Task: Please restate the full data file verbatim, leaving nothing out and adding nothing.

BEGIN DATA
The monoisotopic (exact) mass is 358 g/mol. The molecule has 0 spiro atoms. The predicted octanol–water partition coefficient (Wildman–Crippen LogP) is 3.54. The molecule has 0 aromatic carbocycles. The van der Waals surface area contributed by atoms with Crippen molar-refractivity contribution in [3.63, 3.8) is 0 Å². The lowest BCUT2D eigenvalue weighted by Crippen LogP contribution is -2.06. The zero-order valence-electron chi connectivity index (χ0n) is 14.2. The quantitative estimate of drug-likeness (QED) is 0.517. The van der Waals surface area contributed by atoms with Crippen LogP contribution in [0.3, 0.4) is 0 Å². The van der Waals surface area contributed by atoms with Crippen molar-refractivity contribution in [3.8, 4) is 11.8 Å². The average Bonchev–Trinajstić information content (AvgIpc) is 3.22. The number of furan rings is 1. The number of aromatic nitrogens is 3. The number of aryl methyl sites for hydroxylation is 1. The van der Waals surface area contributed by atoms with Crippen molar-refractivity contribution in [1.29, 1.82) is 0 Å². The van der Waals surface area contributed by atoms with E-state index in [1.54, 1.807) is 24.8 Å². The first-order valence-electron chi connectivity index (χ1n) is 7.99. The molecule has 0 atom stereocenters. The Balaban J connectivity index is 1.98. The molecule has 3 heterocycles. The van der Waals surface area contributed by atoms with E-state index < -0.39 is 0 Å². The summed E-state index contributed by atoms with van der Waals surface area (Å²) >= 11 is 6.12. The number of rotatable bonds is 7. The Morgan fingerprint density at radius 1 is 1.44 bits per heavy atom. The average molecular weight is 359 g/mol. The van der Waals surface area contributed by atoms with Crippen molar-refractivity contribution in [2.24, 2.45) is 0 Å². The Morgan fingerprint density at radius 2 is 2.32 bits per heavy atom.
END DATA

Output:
The monoisotopic (exact) mass is 358 g/mol. The molecule has 0 spiro atoms. The predicted octanol–water partition coefficient (Wildman–Crippen LogP) is 3.54. The molecule has 0 aromatic carbocycles. The van der Waals surface area contributed by atoms with Crippen molar-refractivity contribution in [3.63, 3.8) is 0 Å². The lowest BCUT2D eigenvalue weighted by Crippen LogP contribution is -2.06. The zero-order valence-electron chi connectivity index (χ0n) is 14.2. The quantitative estimate of drug-likeness (QED) is 0.517. The van der Waals surface area contributed by atoms with Crippen LogP contribution in [0.3, 0.4) is 0 Å². The van der Waals surface area contributed by atoms with Crippen molar-refractivity contribution in [3.8, 4) is 11.8 Å². The average Bonchev–Trinajstić information content (AvgIpc) is 3.22. The number of furan rings is 1. The number of aromatic nitrogens is 3. The number of aryl methyl sites for hydroxylation is 1. The van der Waals surface area contributed by atoms with Crippen molar-refractivity contribution in [1.29, 1.82) is 0 Å². The van der Waals surface area contributed by atoms with E-state index in [1.54, 1.807) is 24.8 Å². The first-order valence-electron chi connectivity index (χ1n) is 7.99. The molecule has 0 atom stereocenters. The Balaban J connectivity index is 1.98. The molecule has 3 heterocycles. The van der Waals surface area contributed by atoms with E-state index < -0.39 is 0 Å². The summed E-state index contributed by atoms with van der Waals surface area (Å²) >= 11 is 6.12. The number of rotatable bonds is 7. The Morgan fingerprint density at radius 1 is 1.44 bits per heavy atom. The average molecular weight is 359 g/mol. The van der Waals surface area contributed by atoms with Crippen molar-refractivity contribution in [2.24, 2.45) is 0 Å². The Morgan fingerprint density at radius 2 is 2.32 bits per heavy atom.